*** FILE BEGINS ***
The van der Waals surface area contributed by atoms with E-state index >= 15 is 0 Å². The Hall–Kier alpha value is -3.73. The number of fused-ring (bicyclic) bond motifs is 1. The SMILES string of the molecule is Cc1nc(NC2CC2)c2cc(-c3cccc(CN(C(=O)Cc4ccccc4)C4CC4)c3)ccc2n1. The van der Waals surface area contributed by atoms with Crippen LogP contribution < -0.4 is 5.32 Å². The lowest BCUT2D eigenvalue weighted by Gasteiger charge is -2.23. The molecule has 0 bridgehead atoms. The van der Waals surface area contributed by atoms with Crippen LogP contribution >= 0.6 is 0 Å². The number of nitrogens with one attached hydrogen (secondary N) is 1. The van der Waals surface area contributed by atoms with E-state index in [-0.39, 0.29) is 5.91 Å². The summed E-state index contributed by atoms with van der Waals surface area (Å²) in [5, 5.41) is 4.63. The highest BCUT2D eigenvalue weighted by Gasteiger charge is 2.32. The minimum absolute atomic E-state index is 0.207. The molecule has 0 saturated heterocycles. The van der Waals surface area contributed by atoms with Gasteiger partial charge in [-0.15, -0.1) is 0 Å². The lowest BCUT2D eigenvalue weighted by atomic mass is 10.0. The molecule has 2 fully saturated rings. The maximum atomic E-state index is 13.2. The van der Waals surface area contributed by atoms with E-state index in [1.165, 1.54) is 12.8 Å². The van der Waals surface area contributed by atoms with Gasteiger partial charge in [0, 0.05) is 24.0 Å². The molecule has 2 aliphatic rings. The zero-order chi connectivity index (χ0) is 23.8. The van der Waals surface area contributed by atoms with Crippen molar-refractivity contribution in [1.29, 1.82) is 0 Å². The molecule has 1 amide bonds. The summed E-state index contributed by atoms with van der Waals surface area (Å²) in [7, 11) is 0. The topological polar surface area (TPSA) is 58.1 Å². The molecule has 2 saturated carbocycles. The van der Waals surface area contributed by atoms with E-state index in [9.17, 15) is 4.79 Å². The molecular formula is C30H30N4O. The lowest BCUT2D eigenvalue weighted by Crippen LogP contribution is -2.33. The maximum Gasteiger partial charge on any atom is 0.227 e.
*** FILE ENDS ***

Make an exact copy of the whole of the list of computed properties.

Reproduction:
The van der Waals surface area contributed by atoms with E-state index >= 15 is 0 Å². The Hall–Kier alpha value is -3.73. The number of fused-ring (bicyclic) bond motifs is 1. The SMILES string of the molecule is Cc1nc(NC2CC2)c2cc(-c3cccc(CN(C(=O)Cc4ccccc4)C4CC4)c3)ccc2n1. The van der Waals surface area contributed by atoms with Crippen LogP contribution < -0.4 is 5.32 Å². The lowest BCUT2D eigenvalue weighted by Gasteiger charge is -2.23. The molecule has 0 bridgehead atoms. The van der Waals surface area contributed by atoms with Crippen LogP contribution >= 0.6 is 0 Å². The number of nitrogens with one attached hydrogen (secondary N) is 1. The van der Waals surface area contributed by atoms with E-state index in [-0.39, 0.29) is 5.91 Å². The summed E-state index contributed by atoms with van der Waals surface area (Å²) in [5, 5.41) is 4.63. The highest BCUT2D eigenvalue weighted by Gasteiger charge is 2.32. The minimum absolute atomic E-state index is 0.207. The molecule has 0 saturated heterocycles. The van der Waals surface area contributed by atoms with Gasteiger partial charge in [-0.15, -0.1) is 0 Å². The lowest BCUT2D eigenvalue weighted by atomic mass is 10.0. The molecule has 2 fully saturated rings. The maximum atomic E-state index is 13.2. The van der Waals surface area contributed by atoms with E-state index in [1.165, 1.54) is 12.8 Å². The van der Waals surface area contributed by atoms with Gasteiger partial charge in [0, 0.05) is 24.0 Å². The molecule has 2 aliphatic rings. The zero-order chi connectivity index (χ0) is 23.8. The van der Waals surface area contributed by atoms with Crippen molar-refractivity contribution in [1.29, 1.82) is 0 Å². The molecule has 1 amide bonds. The summed E-state index contributed by atoms with van der Waals surface area (Å²) in [7, 11) is 0. The topological polar surface area (TPSA) is 58.1 Å². The molecule has 2 saturated carbocycles. The van der Waals surface area contributed by atoms with E-state index in [9.17, 15) is 4.79 Å². The molecular formula is C30H30N4O. The lowest BCUT2D eigenvalue weighted by Crippen LogP contribution is -2.33. The maximum Gasteiger partial charge on any atom is 0.227 e.